The goals of the curriculum are to help students:
- Gain an understanding of the basic sciences related to structures, functions and interrelationships among body systems in both health and disease.
- Develop competency in clinical skills which include but are not limited to patient assessment, treatment-planning, patient education, prevention of oral disease, control of pain and anxiety, prevention and management of dental and medical emergencies, and the diagnosis, management and treatment of the major oral diseases and conditions.
- Gain an understanding of behavioral science concepts from the fields of psychology, sociology, public health and administration applied to the delivery of care and to the management of a dental practice.
- The curriculum consists of two major components that run parallel in a manner to both reinforce essential information and to reduce non-beneficial redundancy.
The curriculum consists of two major components that run parallel in a manner to both reinforce essential information and to reduce non-beneficial redundancy.
Basic Medical Sciences (BMS)
Dental Sciences (DS)
Basic Medical Sciences (BMS)
The Basic Medical Sciences track is given in the first two years of study and is comprised of three courses. Instruction consists of lecture, laboratories, case conferences and problem-based learning. Students begin their study of the basic sciences with the Human Systems course, which presents the normal structure and function of cells, tissues and the organ systems. This is followed by the Human Development and Health course, which focuses on the biological, psychological, and social development of humans, and the legal and ethical issues associated with the provision of health care across the lifespan. The Basic Medical Sciences track concludes with the Mechanisms of Disease course, which presents the pathology and pathophysiology of the organ systems, infectious diseases, and principles of therapeutics, especially pharmacology.
The Human Systems course runs the entire first year (38 weeks: 17 hours/week). It is divided into four sections (approximate length of section):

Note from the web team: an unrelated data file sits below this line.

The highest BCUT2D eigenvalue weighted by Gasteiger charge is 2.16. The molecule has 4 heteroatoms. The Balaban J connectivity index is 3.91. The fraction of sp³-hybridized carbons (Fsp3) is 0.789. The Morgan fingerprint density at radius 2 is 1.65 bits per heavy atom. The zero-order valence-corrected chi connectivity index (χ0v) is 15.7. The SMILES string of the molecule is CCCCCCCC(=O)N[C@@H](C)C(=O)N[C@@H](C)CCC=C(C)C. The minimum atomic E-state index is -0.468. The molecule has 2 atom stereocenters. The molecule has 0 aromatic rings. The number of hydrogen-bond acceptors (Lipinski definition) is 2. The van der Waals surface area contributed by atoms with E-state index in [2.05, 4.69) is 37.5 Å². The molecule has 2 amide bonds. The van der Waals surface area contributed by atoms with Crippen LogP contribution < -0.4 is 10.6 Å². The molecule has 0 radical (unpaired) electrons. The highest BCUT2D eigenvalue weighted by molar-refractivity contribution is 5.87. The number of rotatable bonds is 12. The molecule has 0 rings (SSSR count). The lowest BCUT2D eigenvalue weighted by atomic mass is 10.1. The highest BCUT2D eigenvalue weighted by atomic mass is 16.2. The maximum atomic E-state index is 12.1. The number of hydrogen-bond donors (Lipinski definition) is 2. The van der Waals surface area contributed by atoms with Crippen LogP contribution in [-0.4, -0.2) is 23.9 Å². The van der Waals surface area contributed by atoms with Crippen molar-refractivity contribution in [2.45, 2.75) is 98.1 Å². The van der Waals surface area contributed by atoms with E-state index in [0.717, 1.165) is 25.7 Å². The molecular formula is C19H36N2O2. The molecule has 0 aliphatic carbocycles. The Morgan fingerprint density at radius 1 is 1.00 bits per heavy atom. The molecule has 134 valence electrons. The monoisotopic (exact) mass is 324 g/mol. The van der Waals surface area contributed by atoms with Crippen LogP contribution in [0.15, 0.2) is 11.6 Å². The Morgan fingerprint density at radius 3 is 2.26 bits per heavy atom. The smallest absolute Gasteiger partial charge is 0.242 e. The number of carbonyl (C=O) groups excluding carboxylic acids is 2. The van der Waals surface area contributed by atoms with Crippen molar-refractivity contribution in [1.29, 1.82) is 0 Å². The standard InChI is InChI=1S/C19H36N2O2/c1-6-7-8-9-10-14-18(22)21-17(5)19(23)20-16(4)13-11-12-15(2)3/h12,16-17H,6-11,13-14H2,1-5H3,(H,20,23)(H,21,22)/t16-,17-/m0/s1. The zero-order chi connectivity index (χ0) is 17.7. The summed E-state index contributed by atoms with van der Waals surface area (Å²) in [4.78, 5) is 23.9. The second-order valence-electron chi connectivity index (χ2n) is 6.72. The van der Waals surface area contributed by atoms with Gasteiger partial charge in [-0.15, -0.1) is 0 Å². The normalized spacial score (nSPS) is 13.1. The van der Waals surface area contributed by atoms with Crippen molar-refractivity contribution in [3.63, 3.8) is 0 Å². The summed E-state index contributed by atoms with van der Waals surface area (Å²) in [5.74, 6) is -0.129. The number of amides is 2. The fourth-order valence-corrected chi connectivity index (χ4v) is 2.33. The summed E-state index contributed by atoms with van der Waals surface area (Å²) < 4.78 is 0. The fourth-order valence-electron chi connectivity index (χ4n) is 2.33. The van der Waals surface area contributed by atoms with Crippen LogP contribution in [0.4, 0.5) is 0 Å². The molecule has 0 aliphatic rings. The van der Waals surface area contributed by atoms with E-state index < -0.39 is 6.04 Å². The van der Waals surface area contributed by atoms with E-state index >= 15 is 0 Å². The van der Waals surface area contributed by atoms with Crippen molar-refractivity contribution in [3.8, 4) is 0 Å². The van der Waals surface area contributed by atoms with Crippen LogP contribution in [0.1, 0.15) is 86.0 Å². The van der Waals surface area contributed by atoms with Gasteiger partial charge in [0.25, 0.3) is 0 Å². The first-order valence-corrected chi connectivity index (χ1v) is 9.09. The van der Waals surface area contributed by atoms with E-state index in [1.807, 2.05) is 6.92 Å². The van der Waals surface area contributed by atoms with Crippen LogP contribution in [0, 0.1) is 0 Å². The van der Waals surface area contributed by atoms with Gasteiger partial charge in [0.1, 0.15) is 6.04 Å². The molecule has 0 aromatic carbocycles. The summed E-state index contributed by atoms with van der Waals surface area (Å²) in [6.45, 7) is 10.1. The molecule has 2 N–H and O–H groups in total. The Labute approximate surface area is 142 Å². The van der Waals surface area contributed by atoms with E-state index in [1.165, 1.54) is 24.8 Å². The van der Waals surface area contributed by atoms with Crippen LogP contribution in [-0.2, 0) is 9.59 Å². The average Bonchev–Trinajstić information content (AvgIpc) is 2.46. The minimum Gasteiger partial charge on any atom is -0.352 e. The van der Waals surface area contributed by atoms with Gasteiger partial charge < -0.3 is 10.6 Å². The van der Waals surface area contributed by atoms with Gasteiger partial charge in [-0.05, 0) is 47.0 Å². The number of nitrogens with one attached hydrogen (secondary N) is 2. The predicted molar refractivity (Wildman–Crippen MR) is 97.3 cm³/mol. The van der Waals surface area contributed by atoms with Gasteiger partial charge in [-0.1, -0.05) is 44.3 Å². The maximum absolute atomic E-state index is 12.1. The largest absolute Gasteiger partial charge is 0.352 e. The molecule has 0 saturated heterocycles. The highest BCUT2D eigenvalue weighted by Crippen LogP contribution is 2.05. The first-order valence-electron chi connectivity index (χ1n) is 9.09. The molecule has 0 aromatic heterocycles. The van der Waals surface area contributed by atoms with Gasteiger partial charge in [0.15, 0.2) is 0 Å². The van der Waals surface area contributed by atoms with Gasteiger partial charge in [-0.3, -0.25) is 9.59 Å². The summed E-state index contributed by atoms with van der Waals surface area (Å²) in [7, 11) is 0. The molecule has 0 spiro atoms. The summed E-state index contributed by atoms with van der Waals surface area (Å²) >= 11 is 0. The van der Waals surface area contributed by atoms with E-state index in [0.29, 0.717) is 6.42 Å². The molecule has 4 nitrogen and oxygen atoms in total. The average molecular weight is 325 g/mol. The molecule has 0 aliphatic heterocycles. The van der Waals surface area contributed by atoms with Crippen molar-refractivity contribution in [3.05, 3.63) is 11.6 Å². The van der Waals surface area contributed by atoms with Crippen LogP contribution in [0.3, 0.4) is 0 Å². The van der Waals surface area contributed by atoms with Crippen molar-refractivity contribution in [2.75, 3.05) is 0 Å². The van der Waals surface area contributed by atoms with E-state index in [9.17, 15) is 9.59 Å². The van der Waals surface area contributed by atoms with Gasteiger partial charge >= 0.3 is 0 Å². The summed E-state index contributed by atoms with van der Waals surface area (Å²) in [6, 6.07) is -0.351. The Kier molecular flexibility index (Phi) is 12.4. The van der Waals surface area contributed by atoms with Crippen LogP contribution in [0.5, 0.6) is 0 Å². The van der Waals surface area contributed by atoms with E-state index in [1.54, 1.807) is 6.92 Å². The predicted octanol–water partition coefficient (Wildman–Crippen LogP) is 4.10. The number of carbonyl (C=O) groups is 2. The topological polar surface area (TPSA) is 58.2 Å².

- Human Biology (13 weeks)
- Organ Systems 1 (7 weeks)
- Organ Systems 2 (9 weeks)
- Organ Systems 3 (9 weeks)
The course covers the basic elements of human anatomy, histology, biochemistry, physiology, cell biology and genetics. Also included is an introduction to biostatistics.
This section presents the basic structure, biochemistry, and physiology of cells and tissues. It provides the foundation for the material presented in the context of the organ systems sections, and gives students a framework upon which to build their knowledge of the basic medical sciences as the year progresses. The section begins with an introduction to the general principles of biochemistry and molecular biology as the foundations of the biological sciences. The principles of human genetics and the fundamentals of the immune response are also presented. This is integrated with the study of the histology of the major types of tissues. Students also begin dissection of the human body, starting with the upper and lower extremities.
Organ Systems 1. The primary focus of this section is the structure and function of the central nervous system. The gross anatomy of the head and neck is also presented.
Organ Systems 2. This section presents an integrated view of the organs of homeostasis including the heart, lungs and kidneys. The gross anatomy of the thorax is presented, as is an introduction to biostatistics and epidemiology.
Organ Systems 3. The structure and function of the gastrointestinal track, the endocrine organs, and the reproductive organs is the primary focus of this section. Students concurrently dissect the abdomen.
Human Development and Health
The Human Development and Health course begins the second academic year, and runs for eight weeks (17 hours/week). The course is comprised of a multidisciplinary survey of biological, psychological, and social development from conception to death; an investigation of the behavioral and social determinants of health and illness; an introduction to principles of medical law and ethics applied to doctor-patient relationships and health care problems; and an overview of health care services across the life span, their effectiveness, and the forces shaping their evolution. Also included is an introduction to epidemiology and population health.
Mechanisms of Disease
The Mechanisms of Disease course completes the second year, running for 29 weeks (17 hours/week). It is comprised of eight sections (approximate length of section):
- General Pathology and Pharmacology (4 weeks)
- Infectious Disease (4 weeks)
- Diseases of Homeostasis (7 weeks)
- Oncology (3 weeks)
- Diseases of Metabolism (3 weeks)
- Diseases of the Nervous System (4 weeks)
- Immune and Non-Immune Mediated Diseases of Skin, Connective Tissue, and Bones/Joints (2 weeks)
The course reviews the pathology and pathophysiology of the organ systems previously presented in the Human Systems course. In addition, basic principles of therapeutics, especially pharmacologic, are presented.
Dental Sciences (DS)
The Dental Sciences track consists of nine interdisciplinary curricular areas:
- Growth, Development and Aging